First two tattoos
begin with, getting a tattoo was, for me a long, slow, and carefully thought out process, at least until it actually came time to get the ink put on my shoulder. At that point it became a question of nerve, which I am happy to say I actually had.
I can remember seeing tattoos as a kid and being fascinated by them, but having
the feeling that "nice" people did not do such things. The anchors, panthers, and other pieces of work I remember seeing were mysterious and unusual to me. As an adult I have had an interest in designs for various purposes for at least twenty years. I designed t-shirt logos for athletic teams, put murals up on walls of practice areas, and in general did things that required finding designs that could be used or adapted for a variety of needs. One day I picked up a tattoo magazine thinking I might be able to find some new art or inspirations for a project. What I found instead was a fascinating batch of pictures and designs that were wildly different than the tattoos I had seen as a boy. I have to admit that I was hooked at that point - I knew I was going to get a tattoo of my own, I just did not know when or how at that point. My wife, who is a marvelous woman but at times terminally straight laced, asked me in a horrified voice why I was getting tattoo magazines, so I told her I was looking for t-shirt ideas and left it at that.
That first tattoo magazine I bought was purchased about five years ago, and it
took me until this last October to actually find the design I wanted to use. During that time I must have bought at least fifty or sixty magazines, looked up hundreds of pictures on the net, and visited the tattoo places in town a half dozen times to look at flash. Sometimes a design would look great, but it just was not something I wanted to wear for the next forty or fifty years. Then I found my bird.
While looking through a tattoo mag I saw a design that included a sort of tribal
style hawk/eagle. The thing was perched on top of another design, but as soon as I saw it the bells went off and I knew that I had found exactly what I had waited for. I photocopied the design, made several changes in the overall appearance of the work, and headed into town to get my first ink.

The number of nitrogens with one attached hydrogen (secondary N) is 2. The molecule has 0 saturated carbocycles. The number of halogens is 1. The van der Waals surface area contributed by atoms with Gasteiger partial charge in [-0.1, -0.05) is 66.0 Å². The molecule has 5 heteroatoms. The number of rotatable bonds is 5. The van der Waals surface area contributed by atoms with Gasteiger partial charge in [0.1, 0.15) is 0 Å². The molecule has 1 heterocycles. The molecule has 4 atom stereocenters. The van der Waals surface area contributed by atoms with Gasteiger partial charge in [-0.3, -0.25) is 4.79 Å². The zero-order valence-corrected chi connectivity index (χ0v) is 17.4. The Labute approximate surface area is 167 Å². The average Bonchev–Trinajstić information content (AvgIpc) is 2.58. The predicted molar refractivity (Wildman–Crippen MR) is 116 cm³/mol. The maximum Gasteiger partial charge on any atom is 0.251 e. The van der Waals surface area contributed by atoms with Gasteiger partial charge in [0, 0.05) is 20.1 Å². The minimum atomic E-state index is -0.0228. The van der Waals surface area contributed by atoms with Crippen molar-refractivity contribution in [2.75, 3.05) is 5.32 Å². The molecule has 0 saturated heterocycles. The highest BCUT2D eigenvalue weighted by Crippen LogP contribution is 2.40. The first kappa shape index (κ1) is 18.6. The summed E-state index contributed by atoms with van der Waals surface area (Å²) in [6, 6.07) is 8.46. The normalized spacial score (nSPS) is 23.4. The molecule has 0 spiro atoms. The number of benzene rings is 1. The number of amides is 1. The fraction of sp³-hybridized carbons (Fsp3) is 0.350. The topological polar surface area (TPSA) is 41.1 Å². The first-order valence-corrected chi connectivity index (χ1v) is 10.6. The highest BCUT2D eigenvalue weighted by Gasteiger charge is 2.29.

I have to admit that I was pretty nervous about the whole thing when it came time
to go into the shop and commit to actually getting a tattoo. It is about a twenty minute drive to Dave's shop, and my stomach was turning the whole way. When I got there I drove past the parking area to be sure that no one else was in the shop and gathered up my sagging nerve to go in and "do it." As I walked up to the door I remember asking myself out loud " Do you really have the balls to do this?" Instead of worrying about that answer I just went in and started discussing the size and placement of the design. Dave was pretty good about relaxing me, and in just a few minutes I was in the chair listening to some hard music and trying to focus on the pictures on the wall as we got ready to do the actual tattooing.
The hardest part was waiting for the first sensations that the needle would make.
It seemed to take forever to make the final preparations, but finally we got things filed and ready to go. As those of you who have any tattoos know, the outlining can be a little uncomfortable, but it is not unbearable by any means. It felt more like a burn than anything else, and Dave got to the fill in work without any major delay, so the whole thing was done in less than an hour. Afterwards we went over care procedures, bandaged my arm, and got me out the door and back to my normal routine.
I took care of the piece for several days before I let my wife or kids see the
design. I knew my wife would be a little P-Oed at first, but I reminded her that I got the tat for me, not for anyone else. My sons (11 and 8) really like the work, and started asking when they could get tattoos of their own. Their mother was less than amused.
At the school where I each and coach, the other coaches thought it was a
temporary tattoo until they got a close look, then they were mostly just shocked. I am a 45 year old teacher and coach who is known for being pretty conservative about a lot of things, so getting a tattoo was something no one expected at all.
I have to admit I spent some time in front of the mirror for a week or two
admiring my new piece of art, and I decided I really like the piece. In fact, I liked it so much I decided it needed a companion. Last week I went back and had a sun/Klingon design put on my right shoulder to balance things out. This design is bigger, and it is a lot more complex, so it took longer to do, but it looks good already, and when it gets the coloring filled in I think it will be absolutely terrific.
I think I approached this whole thing with enough forethought and research to
make it worthwhile. As a result, I have two designs that I like and that represent a lot about me
submitted by: Anonymous
on: 01 Jan. 2000